CMS Regulations, Dementia Care and More: American College of Health Care Administrators Winter Conference

Annual conferences are an opportunity to stay abreast of changes in the industry and creative programs to enhance practice and outcomes in long term care.  It is an opportunity to meet other colleagues in the industry who can serve as future resources and mentors.  This year’s ACHCA Winter Marketplace will be hosted at Bally’s in Las Vegas, Nevada December 4 – 6, 2015.

I will be presenting information on the current state of dementia care practice, pending regulatory changes and ways to prepare as well as ”best practice” in memory care.   My session, “Dementia Care and CMS: Are You Ready?” will be presented on Sunday, 12/6 at 8:30 am.

As we all know, memory care is exploding and predicted to increase, yet many programs lack a strategy for ensuring positive outcomes and compliance with upcoming CMS demands.   This session will define essential components of an exemplary program, competitive advantages, the CMS pilot, and projections for future regulations.  Topics include: leadership role in addressing consumer desires; staff recruitment, retention, orientation and training; consistent assignments; ongoing communication, integrating families; admission processes; safety; and importance of developing a continuum of care.

Click HERE to register or to learn more on scheduling of events for the conference.



Change AGEnts: Building Momentum for Change, Improving Care of Older Adults

The 2015 John A Hartford Foundation Change AGEnts Conference, “Making Connections, Building Momentum for Change,” will be held on December 1 – 3, in Philadelphia.   Robert Schreiber, MD of Harvard, Hebrew Senior Life, and I will be facilitating a course on Leadership and Culture Change, as well as a session on Kotter’s Eight Step Process for Leading Change.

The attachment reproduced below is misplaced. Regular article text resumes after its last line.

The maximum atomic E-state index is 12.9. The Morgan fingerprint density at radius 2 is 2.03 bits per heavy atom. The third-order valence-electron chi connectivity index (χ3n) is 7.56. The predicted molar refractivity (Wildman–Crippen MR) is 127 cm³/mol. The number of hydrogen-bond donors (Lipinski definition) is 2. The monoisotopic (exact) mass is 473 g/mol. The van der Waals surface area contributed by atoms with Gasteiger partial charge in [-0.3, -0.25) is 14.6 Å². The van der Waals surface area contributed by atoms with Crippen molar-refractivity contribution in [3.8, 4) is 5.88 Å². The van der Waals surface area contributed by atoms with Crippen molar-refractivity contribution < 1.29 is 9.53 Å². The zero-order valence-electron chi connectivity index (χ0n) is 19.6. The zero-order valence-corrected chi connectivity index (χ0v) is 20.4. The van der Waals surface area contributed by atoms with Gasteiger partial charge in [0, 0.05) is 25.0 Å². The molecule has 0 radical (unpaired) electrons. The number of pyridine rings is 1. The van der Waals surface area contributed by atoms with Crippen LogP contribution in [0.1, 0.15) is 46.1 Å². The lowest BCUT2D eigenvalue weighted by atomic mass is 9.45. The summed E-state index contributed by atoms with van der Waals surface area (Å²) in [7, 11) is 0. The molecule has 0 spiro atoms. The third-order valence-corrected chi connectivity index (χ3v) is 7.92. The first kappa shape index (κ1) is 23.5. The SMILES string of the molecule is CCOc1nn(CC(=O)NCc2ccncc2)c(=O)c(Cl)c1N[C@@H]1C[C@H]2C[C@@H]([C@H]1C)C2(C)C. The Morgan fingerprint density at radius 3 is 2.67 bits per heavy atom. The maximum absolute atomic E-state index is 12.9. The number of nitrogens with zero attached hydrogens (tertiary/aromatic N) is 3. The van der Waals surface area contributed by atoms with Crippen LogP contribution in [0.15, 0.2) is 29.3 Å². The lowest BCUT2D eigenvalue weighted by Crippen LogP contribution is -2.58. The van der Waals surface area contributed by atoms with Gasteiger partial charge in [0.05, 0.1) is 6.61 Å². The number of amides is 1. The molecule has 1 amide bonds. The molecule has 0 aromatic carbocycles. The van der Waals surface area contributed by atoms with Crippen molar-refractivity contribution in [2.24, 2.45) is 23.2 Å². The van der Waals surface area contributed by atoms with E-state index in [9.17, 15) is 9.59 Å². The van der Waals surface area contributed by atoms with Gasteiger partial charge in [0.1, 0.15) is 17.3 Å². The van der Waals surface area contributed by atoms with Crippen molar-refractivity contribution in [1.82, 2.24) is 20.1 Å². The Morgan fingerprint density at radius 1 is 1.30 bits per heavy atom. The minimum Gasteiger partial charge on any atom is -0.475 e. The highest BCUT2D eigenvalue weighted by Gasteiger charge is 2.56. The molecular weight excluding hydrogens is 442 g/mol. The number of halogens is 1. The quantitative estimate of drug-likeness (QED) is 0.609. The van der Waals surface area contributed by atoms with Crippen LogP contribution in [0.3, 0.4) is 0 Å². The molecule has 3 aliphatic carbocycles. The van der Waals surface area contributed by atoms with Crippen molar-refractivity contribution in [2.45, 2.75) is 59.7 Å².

The Change AGEnts Conference will bring together approximately 120 selected leaders in aging and health striving to improve the lives of older adults through new connections, building skills critical to practice and policy change and facilitating change through collaboration.

The Gerontological Society of America (GSA) manages the Hartford Change AGEnts initiative guided by leaders from both the John A. Hartford Foundation and GSA and Strategic Communications and Planning.

More can be found about the Change AGEnts program at or





Elders and Seasonal Affective Disorder (SAD)

We have all been touched by a bit of the winter blues at one time or another.  The early sunset makes most of us want to put on our pajamas and settle in by the fire or the television much earlier than usual!  However, while it isn’t unusual to suffer some minor episodes of the winter blues – there are those who will be affected by a more serious version – Seasonal Affective Disorder, appropriately referred to as SAD.

Though SAD is thought to affect mostly females prior to the age of 55, it can occur later in life.  Because of the cold temperatures and chances for snow and ice, older adults are more likely to stay indoors which may increase the incidence of SAD.  Older adults are also at risk for social isolation during the winter months, as family and friends will stay home more often as well.

SAD is more common in areas that experience the changes of the winter season more prominently.  It is thought that the decrease in sunlight is a primary cause of SAD.  Less sunshine and more overcast skies, as well as shorter periods of daylight in early fall to late spring have an impact on developing SAD.